Sometimes I misplace things—my sunglasses, a book I’m reading, keys, my phone. Sometimes I misplace words in sentences too, leaving a clause or a phrase where it doesn’t belong. The result is what grammarians call misplaced or dangling modifiers. It’s a sentence fault that textbooks sometimes illustrate with over-the-top, made-up examples like these:
Damaged by the storm, the city closed the road for repair.
A foil-wrapped behemoth, you need two hands to eat this burrito.
When we have a participle like “damaged,” we naturally understand it as modifying the closest noun, which here yields a mismatch. Was the city damaged or the road?
The same goes for appositive nouns like “a foil-wrapped behemoth” which, at first glance, seems to refer to “you.”
Misplaced modifiers at times find their way into professional publications, like this sentence from a British Medical Journal article on brain freeze:
The most common cause of head pain is ice cream, occurring in one third of a randomly selected population.
I laughed when I read that one. Other misplaced modifiers provoke a raised eyebrow, like this from the Washington Post in 2017, where the clause beginning with “after” reads the wrong way:
Earlier this year, after serving more than 35 years in prison, President Barack Obama commuted [Oscar] Lopez Rivera’s sentence.
A good editor will catch such sentences, and writing instructors will often query misplaced modifiers on student essays, papers, and stories. If I come across the sentence:
Coming out the barn, Sara saw her father.
My comment in the margin is “Wait. Who’s coming out the barn? Sara or her father???” But I don’t worry about every potential misplaced modifier. Consider this example, sent to me by a colleague:
From Washington, you’re listening to NPR.
No one is likely to be confused about where they are when they are listening to National Public Radio.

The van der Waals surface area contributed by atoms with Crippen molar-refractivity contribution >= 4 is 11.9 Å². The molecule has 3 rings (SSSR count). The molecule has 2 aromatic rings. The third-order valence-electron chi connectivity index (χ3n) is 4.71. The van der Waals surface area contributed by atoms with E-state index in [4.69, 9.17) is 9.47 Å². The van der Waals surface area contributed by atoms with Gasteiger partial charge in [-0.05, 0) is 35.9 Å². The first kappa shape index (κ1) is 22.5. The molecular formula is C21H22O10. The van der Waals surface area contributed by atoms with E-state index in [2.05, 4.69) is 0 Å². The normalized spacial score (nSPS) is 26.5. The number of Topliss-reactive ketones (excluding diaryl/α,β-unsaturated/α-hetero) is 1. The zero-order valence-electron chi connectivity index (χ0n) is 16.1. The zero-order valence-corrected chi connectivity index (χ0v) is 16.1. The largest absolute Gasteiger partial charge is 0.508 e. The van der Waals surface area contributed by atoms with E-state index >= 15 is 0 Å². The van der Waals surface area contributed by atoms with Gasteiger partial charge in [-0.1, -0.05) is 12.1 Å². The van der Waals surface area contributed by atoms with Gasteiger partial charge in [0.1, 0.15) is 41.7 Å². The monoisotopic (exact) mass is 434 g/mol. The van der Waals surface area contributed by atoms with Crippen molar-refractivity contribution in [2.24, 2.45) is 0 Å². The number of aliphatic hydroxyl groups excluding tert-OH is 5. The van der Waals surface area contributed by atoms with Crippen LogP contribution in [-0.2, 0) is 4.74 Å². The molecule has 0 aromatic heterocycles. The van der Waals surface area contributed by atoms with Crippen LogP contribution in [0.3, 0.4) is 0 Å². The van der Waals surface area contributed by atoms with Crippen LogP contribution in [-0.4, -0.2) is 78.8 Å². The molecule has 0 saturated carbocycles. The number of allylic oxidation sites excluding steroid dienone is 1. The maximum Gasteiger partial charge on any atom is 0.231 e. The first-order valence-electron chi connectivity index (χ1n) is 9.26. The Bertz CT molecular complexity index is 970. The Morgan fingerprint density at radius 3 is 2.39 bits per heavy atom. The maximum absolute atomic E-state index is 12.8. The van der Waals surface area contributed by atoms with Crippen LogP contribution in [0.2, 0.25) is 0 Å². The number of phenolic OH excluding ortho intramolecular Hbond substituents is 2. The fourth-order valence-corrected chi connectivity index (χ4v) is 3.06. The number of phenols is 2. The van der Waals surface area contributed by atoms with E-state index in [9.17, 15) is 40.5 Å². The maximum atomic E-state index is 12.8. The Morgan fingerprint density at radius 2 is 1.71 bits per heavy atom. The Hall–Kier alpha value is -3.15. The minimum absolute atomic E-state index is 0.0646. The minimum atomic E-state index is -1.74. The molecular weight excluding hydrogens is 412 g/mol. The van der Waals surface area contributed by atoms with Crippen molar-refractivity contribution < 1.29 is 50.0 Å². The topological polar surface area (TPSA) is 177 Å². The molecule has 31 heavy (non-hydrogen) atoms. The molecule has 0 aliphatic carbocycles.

Potentially misplaced modifiers are all around us. Here are four that jumped out in just one evening’s reading:
As a director and a citizen of the world, the search for these answers is what drives my artistic work.
As innovators go, Malamud’s life was interior and modest.
When reading Mary Kathryn Nagle’s Manhatta, my gut did a backflip.
Contrary to conventional wisdom, history doesn’t repeat itself.
I would change some of these and leave others alone. It’s very much a stylistic judgement call. In the first sentence, the phrase “As a director and a citizen of the world” has the potential for misreading, but the later reference to “my artistic work” makes the point clear. It looks okay to me.
In the second sentence, the phrase “As innovators go” seems to modify “Malamud’s life,” so that sentence might be revised, but it’s hard to rephrase in a way that is as concise. The best I could do was “As the lives of innovators go, Malamud’s was interior and modest,” which lacks the pace and punch of the original.
I would probably change the third example: “When reading Mary Kathryn Nagle’s Manhatta, my gut did a backflip.” Here it’s possible to momentarily conjure up the image of a gut reading a play. For me, “When I read Mary Kathryn Nagle’s Manhatta, my gut did a backflip” works better.
And in the last example, there is nothing to change. “Contrary to conventional wisdom” is a sentence modifier, and no one is likely to misread it as ascribing contrariness to history.
When we look at such sentences, some writerly risk factors stand out: possessives (like “Malamud’s life,” or “my gut”), subjectless participles (like “When reading”), and scene-setting nouns (like “As an innovator”) can all be tricky. The more of these grammatical constructions that co-occur in a sentence, the more likely it is for something to go wrong. On the other hand, phrases that modify a whole sentence (like “From Washington” or “Contrary to conventional wisdom”) are unlikely to cause problems.
If you keep an eye on these factors, most of your modifiers will fall into place.
Featured image credit: books by Stiller Beobachter. CC BY-SA 2.0 via Flickr.